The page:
Nicola Sturgeon is laying the groundwork for a second Scottish independence referendum many believe could lead to the break-up of the Union.
Scotland’s First Minister will use the next few weeks to draw up a timetable and a question to put to voters, with a bill published ahead of Scottish Parliament elections in May 2021.
“Indyref 2” has been on the backburner during the pandemic.
But the issue will not go away, with wounds still raw after the 2014 vote where 55% of Scots chose to stay in.
And, despite the threat of a hard border with England, austerity and the end of the Union, independence is more popular than ever.
During her speech this week Ms Sturgeon said: “We will make the case for Scotland to become an independent country and seek a clear endorsement of Scotland’s right to choose our own future.”
Some believe she has been forced into the move to calm tension in her party or put pressure on Westminster.
One insider said: “There’s a different feel to it this time. Sturgeon has never been in a hurry for a referendum, and it’s not like they will set a date now. But make no mistake, it’s coming.”
Polling shows support for independence has been boosted by the pandemic as well as Brexit.
YouGov’s latest survey says that after taking out “don’t knows”, “Yes” is on 53% with “No” is on 47%. This, it says, is the largest lead of any YouGov poll on the matter.
And the performance of Boris Johnson and his government have fuelled that support.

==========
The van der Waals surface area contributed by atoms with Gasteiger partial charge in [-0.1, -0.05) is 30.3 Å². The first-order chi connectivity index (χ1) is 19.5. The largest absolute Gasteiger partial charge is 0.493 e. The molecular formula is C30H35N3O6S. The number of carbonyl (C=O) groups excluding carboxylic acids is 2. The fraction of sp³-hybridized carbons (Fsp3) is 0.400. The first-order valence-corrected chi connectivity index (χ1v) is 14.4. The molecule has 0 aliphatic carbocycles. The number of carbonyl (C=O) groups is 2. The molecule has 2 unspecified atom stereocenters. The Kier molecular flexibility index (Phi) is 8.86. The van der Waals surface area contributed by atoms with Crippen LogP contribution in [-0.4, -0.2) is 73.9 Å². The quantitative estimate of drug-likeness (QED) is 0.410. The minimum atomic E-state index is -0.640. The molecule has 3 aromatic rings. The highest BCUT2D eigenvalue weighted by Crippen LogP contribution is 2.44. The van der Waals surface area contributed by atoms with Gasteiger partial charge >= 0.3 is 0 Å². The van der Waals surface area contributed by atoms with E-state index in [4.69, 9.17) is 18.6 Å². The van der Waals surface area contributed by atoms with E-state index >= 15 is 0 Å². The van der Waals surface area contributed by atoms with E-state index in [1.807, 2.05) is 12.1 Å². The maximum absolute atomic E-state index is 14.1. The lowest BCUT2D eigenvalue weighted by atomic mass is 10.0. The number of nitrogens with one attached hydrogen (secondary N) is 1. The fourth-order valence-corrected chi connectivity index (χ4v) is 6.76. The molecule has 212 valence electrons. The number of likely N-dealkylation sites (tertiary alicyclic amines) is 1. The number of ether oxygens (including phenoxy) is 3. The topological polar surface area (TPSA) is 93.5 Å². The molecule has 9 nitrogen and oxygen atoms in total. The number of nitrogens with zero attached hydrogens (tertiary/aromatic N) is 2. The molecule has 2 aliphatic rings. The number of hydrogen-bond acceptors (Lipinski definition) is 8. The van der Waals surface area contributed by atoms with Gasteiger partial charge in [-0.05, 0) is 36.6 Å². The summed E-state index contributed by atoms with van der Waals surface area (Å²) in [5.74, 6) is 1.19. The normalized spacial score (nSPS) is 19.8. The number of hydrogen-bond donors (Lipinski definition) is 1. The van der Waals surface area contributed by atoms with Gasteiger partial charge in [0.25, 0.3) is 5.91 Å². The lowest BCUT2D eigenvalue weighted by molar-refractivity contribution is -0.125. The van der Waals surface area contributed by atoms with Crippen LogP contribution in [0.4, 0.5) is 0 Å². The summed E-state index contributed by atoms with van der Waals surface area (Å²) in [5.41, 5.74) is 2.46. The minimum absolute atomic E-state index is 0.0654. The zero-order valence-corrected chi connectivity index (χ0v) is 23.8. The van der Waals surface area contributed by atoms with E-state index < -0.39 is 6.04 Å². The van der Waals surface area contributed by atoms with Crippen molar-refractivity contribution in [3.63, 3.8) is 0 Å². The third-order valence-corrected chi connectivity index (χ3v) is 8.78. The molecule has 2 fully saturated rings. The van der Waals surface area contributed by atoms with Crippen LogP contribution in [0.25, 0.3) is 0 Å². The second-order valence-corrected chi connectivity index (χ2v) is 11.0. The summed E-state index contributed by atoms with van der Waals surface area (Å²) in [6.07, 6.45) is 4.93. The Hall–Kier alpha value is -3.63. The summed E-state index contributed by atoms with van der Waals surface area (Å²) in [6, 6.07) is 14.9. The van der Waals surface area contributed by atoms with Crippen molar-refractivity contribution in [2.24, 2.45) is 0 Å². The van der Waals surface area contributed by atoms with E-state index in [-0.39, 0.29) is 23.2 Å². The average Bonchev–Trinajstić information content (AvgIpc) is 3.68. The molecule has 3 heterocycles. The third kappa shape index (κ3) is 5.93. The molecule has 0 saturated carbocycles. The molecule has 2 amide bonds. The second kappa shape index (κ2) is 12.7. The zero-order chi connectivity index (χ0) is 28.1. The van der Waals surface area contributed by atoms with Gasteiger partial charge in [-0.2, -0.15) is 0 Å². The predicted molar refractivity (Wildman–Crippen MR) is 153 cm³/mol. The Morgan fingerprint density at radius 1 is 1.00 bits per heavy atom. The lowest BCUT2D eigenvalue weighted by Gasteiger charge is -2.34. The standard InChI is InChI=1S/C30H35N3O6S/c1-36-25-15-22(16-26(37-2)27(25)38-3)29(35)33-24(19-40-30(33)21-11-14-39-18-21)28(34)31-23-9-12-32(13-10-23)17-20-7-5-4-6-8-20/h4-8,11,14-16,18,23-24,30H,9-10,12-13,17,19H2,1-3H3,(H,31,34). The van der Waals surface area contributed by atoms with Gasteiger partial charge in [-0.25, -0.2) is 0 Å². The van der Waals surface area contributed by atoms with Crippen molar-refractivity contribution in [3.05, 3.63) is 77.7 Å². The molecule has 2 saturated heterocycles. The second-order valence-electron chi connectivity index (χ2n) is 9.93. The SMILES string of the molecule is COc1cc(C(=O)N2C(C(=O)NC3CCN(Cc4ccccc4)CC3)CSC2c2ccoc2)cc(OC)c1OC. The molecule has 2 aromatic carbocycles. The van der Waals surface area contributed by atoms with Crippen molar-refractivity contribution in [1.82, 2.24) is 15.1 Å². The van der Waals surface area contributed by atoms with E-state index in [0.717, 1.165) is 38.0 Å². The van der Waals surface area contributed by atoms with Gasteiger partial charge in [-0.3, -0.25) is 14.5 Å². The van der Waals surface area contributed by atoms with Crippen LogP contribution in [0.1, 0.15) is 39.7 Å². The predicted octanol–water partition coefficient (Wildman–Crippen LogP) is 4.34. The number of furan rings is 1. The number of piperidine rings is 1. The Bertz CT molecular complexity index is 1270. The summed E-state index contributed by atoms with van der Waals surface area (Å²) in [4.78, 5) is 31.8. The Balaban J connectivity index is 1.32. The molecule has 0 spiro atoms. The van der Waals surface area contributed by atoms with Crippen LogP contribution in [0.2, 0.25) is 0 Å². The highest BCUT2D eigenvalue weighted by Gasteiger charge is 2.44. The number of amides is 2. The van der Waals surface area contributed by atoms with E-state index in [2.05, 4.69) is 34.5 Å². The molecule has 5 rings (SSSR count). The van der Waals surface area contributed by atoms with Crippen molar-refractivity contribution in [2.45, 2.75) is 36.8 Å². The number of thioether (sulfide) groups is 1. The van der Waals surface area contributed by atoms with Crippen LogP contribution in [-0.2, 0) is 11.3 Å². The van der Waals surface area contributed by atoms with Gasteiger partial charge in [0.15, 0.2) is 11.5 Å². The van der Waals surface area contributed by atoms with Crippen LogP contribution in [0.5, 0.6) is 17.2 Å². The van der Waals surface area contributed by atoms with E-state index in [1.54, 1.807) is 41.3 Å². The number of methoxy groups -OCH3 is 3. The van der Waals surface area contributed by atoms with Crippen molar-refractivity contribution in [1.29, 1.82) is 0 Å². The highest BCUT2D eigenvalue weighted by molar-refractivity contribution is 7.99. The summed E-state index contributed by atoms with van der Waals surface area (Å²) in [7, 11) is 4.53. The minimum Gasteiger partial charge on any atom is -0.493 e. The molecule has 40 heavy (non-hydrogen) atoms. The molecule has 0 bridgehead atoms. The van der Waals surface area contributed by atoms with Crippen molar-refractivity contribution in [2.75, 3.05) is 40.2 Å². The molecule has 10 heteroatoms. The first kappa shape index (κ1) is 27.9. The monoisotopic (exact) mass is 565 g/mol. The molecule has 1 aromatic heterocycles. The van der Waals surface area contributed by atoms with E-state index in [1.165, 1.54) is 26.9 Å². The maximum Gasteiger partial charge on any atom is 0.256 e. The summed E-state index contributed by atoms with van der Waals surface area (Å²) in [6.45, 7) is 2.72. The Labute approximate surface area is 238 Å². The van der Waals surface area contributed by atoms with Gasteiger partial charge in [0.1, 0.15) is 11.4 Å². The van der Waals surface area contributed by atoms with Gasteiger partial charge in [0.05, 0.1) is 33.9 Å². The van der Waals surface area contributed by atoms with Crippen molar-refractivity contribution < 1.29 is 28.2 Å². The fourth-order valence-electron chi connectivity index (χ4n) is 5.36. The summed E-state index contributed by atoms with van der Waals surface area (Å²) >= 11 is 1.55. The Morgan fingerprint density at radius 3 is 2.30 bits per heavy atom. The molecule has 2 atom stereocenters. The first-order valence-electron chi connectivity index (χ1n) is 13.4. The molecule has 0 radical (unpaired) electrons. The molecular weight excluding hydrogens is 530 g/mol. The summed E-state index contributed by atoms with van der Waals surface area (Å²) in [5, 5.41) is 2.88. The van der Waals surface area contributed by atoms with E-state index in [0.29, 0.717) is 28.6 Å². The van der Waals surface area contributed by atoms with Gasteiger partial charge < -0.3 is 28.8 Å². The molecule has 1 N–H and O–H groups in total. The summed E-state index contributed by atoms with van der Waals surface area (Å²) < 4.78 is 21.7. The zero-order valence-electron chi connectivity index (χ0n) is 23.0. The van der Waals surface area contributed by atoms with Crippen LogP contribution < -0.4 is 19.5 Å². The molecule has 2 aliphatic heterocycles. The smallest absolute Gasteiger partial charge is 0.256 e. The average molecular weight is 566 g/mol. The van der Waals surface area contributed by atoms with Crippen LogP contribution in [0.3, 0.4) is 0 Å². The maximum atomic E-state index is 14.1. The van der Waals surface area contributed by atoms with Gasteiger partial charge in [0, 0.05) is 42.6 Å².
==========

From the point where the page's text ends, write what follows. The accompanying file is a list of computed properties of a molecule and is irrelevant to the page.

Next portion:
Tim Bale, professor of politics at Queen Mary University of London, said: “The Tories can’t say they weren’t warned.
“During their leadership contest, a poll north of the border suggested support for independence would rise to 55% if Boris Johnson – to many Scots the quintessential English toff – emerged as the winner.
“Add to that the perception in Scotland that Nicola Sturgeon’s handling of the pandemic has been so much better than the PM’s, then throw in the mess Scottish Labour is in, and the SNP looks set for a resounding victory in the Holyrood elections.
“That win will inevitably be seen in Edinburgh as a mandate for IndyRef 2. Legally, the decision to allow one probably remains with Westminster but politically, even morally, the pressure will be incredibly hard to resist.”
One Holyrood source agreed, saying: “We have to start making the case now for allowing a referendum but laying out a clear case for staying.
“Johnson has been a gift. He represents everything people up here hate – an old-Etonian establishment figure.
“The fact he has said he won’t allow another referendum is fuel to the fire.”
Some believe the vote will be decided on economic arguments.
A poll showed 42% think an independent Scotland would be worse off. Just 24% think the opposite.
Support for a Wales breakaway is growing too and in Ireland 46% of voters told pollsters they want reunification, while 45% do not.
But Scotland is the most imminent threat to the Union and the SNP will fight any referendum refusal.
Alex Neil, a former SNP health secretary, has called for peaceful mass disobedience campaigns.
Western Isles MP Angus MacNeil says his 47 SNP Westminster coll-eagues could resign and stand on an independence ticket in by-elections.
One insider said: “It’s a timebomb and the only conclusion I can see is that it leads to the end of the Union.”